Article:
Perhaps the most striking element of a vexing election year has been how many partisans on both sides of the aisle appear to have edited 2012 out of their memories. Republicans who have fallen in line behind Trump seem to have forgotten the maxim expressed by Jeb Bush, among others, who warned against running a red-meat campaign in the primaries that would doom you in the general election. Even as the Trump campaign furiously shakes the Etch-A-Sketch, Democrats are also indulging in a bit of convenient amnesia about the 2012 race and, in particular, Mitt Romney.

As one of the foremost Republicans steadfastly refusing to support Donald Trump’s presidential campaign, Romney has earned a Strange New Respect from his erstwhile political foes on the left.

“He was in it for the right reasons,” Obama 2012 campaign spokesperson Stephanie Cutter mused wistfully. “He truly believed in wanting to make this country better.”

“I don’t think anybody would have truly expected this country to go to hell in a handbasket,” confessed Obama’s 2012 press secretary Ben LaBolt, ruminating on the prospect of a Romney victory.

“I think I was right, and Mitt Romney and John McCain were wrong on certain policy issues, but I never thought that they couldn’t do the job,” President Barack Obama said in early August.

“I know they’re going to abide by certain norms and rules and common sense,” Obama added, as he recalled ruminating on the prospect of his loss, “will observe basic decency, will have enough knowledge about economic policy and foreign policy and our constitutional traditions and rule of law that our government will work.”

This warm recollection for the goodness and decency of Governor Romney is rather off-putting when recalling how the Obama campaign apparatus sought to portray him as a bigoted plutocrat who was complicit in at least one negligent homicide.

The Super PAC Priorities USA Action, which has transformed from a pro-Obama group to a pro-Clinton group in this cycle, literally accused Mitt Romney of complicity in a preventable death. Why? Because he ran the restructuring firm Bain Capital that liquidated a failing steel mill, resulting in the cancellation of a health insurance policy for a terminally ill employee. The ad was so noxious that Team Obama denied any knowledge of its production, but it was Cutter who hosted a conference call with reporters in which Joe Soptic, the widower and alleged victim of Romney’s callous indifference, told the same tale he related to Priorities’ cameras.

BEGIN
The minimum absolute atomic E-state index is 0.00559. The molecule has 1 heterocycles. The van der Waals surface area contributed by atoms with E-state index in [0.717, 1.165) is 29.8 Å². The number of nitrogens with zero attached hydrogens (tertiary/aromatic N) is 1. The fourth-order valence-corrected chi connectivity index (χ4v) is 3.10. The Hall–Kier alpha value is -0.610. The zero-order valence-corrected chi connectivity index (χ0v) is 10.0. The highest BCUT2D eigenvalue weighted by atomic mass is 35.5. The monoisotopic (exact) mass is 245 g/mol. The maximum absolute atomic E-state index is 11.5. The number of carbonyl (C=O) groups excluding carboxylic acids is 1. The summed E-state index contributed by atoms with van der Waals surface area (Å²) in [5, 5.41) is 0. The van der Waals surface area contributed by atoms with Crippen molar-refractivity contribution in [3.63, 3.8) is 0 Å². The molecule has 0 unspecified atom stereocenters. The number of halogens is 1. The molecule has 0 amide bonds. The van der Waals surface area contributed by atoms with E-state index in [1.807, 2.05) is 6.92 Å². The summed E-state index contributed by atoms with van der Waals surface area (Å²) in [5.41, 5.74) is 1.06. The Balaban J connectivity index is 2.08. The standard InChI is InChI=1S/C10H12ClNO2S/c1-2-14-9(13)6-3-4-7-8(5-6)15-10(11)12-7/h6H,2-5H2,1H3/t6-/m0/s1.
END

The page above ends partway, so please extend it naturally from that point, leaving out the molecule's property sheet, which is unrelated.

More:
The work Bain did was a target of multiple smears, not limited to the outrageous notion that a private equity group that reallocated the assets of failing firms was, in some fashion, a “job killer.” The Obama campaign alleged that Romney’s filings with the FEC, which showed that he remained a principal at the firm through 2002 despite his contention that he left the country in 1999, may constitute a felony offense. When asked to respond to the Romney campaign’s demand for an apology over the unsubstantiated smear, LaBolt insisted none would be forthcoming. He added that Romney should release his tax returns, which the Democratic Senate Majority leader insisted (without evidence) would show that Romney paid an equivalent rate of zero percent on his income.

All of this is to say nothing of the near-daily cascade of casual and reckless accusations that Romney was a bigot and a racist from Obama’s allies in media.

Fast forward a few years, and all these morally repugnant rumor campaigns seem quite tawdry when viewed through the prism of Trump. Here is a candidate who will not release his tax returns, who carelessly deploys bigoted “dog whistles” (a manufactured scourge invented to impugn Romney undeservedly) in order to appeal to racially-anxious white voters, and who epitomizes the caricature of a heedless tycoon.

And all those stereotypes Democrats fabricated to assail Mitt Romney helped inoculate Trump against similar charges that were and are true in his case. In this sense, the Obamans themselves helped clear the way for Trump.

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